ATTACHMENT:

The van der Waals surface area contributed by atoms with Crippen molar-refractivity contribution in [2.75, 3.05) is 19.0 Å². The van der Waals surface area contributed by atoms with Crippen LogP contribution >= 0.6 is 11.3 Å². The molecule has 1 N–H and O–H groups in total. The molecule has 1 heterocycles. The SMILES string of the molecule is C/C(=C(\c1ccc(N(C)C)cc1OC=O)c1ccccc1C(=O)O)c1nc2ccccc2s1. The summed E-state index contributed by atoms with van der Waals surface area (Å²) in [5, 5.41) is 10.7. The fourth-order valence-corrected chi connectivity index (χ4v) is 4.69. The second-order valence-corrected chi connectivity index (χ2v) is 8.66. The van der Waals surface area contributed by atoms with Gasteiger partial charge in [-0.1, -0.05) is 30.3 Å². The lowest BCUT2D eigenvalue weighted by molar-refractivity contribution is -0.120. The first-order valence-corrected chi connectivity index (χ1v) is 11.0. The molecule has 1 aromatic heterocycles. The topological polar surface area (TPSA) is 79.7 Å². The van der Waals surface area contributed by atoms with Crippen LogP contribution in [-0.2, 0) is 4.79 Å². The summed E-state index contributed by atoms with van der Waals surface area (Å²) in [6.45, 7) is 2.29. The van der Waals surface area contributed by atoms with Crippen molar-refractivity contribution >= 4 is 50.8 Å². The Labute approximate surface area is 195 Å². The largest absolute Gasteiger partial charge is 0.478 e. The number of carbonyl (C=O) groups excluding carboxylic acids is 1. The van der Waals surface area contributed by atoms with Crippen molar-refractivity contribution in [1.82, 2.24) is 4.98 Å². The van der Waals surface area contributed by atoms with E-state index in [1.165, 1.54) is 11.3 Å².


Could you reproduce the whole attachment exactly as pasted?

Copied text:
The van der Waals surface area contributed by atoms with Crippen molar-refractivity contribution in [2.75, 3.05) is 19.0 Å². The van der Waals surface area contributed by atoms with Crippen LogP contribution >= 0.6 is 11.3 Å². The molecule has 1 N–H and O–H groups in total. The molecule has 1 heterocycles. The SMILES string of the molecule is C/C(=C(\c1ccc(N(C)C)cc1OC=O)c1ccccc1C(=O)O)c1nc2ccccc2s1. The summed E-state index contributed by atoms with van der Waals surface area (Å²) in [5, 5.41) is 10.7. The fourth-order valence-corrected chi connectivity index (χ4v) is 4.69. The second-order valence-corrected chi connectivity index (χ2v) is 8.66. The van der Waals surface area contributed by atoms with Gasteiger partial charge in [-0.1, -0.05) is 30.3 Å². The lowest BCUT2D eigenvalue weighted by molar-refractivity contribution is -0.120. The first-order valence-corrected chi connectivity index (χ1v) is 11.0. The molecule has 1 aromatic heterocycles. The topological polar surface area (TPSA) is 79.7 Å². The van der Waals surface area contributed by atoms with Crippen LogP contribution in [-0.2, 0) is 4.79 Å². The summed E-state index contributed by atoms with van der Waals surface area (Å²) in [6.45, 7) is 2.29. The van der Waals surface area contributed by atoms with Crippen molar-refractivity contribution >= 4 is 50.8 Å². The Labute approximate surface area is 195 Å². The largest absolute Gasteiger partial charge is 0.478 e. The number of carbonyl (C=O) groups excluding carboxylic acids is 1. The van der Waals surface area contributed by atoms with Crippen molar-refractivity contribution in [1.82, 2.24) is 4.98 Å². The van der Waals surface area contributed by atoms with E-state index in [1.165, 1.54) is 11.3 Å².